PORT ANGELES — No smoke. No flames. No hoses and nary a nozzle.
The volunteers of Clallam County Fire District No. 2 will answer the call nonetheless.
They’ll send a fire engine to the Lincoln Street Safeway store from noon to 4 p.m. Saturday to collect non-perishable items and cash for the Port Angeles Food Bank.
Although nothing’s ablaze, the pantry for the needy has called in an alarm.
The food bank was able to budget only half its outlay for Thanksgiving 2015 than it provided in 2014, when it distributed 1,200 dinners.
Although last-minute corporate donors boosted the original 600 meals to 750, Executive Director Jessica Hernandez said “that was real hard for a lot of the community.
“The need was there, but the donations are down,” Hernandez said.
Fire District No. 2’s volunteer firefighters and emergency medical technicians and some full-time personnel will attend the truck, boost children into it, pose for pictures and try to fill the vehicle with food.
Cash also will be welcome, said Hernandez. Preferable, actually, because she can take the money to food retailers, say, “Hey, this is what my budget is” and — often with the help of the stores’ corporate headquarters — get some “fantastic” deals.
Still, she said, if donors want to assemble Christmas baskets or share favorite foods with strangers, that’s what they should do.
“If that’s what’s most meaningful in your heart,” Hernandez said, “by all means do that.”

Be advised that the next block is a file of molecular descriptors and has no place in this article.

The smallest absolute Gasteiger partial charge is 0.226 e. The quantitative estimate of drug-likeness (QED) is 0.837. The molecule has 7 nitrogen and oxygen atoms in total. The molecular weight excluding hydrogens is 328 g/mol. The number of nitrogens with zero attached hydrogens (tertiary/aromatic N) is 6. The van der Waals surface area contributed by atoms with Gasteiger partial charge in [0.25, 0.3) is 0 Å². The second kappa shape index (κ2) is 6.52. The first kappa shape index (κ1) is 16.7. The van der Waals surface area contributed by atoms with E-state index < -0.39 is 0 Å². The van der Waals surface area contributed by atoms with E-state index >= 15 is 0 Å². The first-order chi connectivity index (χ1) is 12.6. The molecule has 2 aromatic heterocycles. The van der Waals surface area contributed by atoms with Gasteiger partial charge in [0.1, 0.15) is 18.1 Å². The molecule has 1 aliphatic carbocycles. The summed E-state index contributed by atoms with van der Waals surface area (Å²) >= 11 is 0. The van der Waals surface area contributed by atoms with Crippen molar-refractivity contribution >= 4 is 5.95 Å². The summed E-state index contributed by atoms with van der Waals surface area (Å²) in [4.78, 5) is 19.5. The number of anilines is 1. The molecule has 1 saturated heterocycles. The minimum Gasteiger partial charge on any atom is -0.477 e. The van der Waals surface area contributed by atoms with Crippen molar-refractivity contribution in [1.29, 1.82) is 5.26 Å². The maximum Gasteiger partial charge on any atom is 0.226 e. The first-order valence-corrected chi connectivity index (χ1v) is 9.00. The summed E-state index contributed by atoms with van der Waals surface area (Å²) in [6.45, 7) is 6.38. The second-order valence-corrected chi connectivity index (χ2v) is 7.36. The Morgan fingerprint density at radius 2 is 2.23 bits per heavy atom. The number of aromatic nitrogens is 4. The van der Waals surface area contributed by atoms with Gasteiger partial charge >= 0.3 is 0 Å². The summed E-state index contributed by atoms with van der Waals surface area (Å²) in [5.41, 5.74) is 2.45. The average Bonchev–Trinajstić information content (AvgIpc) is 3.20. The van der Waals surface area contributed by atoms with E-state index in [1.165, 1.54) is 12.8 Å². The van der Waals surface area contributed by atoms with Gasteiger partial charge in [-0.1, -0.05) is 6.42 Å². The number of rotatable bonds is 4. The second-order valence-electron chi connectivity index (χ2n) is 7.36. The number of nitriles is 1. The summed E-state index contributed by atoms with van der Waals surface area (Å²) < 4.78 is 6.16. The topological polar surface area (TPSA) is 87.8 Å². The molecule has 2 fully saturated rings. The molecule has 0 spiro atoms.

As for the personnel of Fire District No. 2, who serve the area surrounding Port Angeles, “our volunteer firefighters see the need in our community to support those less fortunate,” said Chief Sam Phillips — especially when they learned of the Thanksgiving shortfall.
“This year, they asked to do something to help those in need and the idea was hatched to support the Port Angeles Food Bank.
“Families can meet the firefighters, sit in the fire engine, and take their photos with the fire crews, all while helping our local food bank.”
For their part, Hernandez said, the volunteers “are excited about interacting with the public.”
She blamed the agency’s plight on the lingering effects of the recession in Clallam County, where the recovery hasn’t found the traction it enjoys in more affluent areas.
“We’re having a hard time bouncing back,” she said.
Not only residents are keeping their belts cinched tight, Hernandez added. Corporate partners have reduced the excess food they formerly donated to charities.
The sparse contributions at Thanksgiving spurred the food bank board “to work really hard to find some extra money if we continue to see this lack of recovery from the recession,” she said.
Reporter James Casey can be reached at 360-452-2345, ext. 5074, or at firstname.lastname@example.org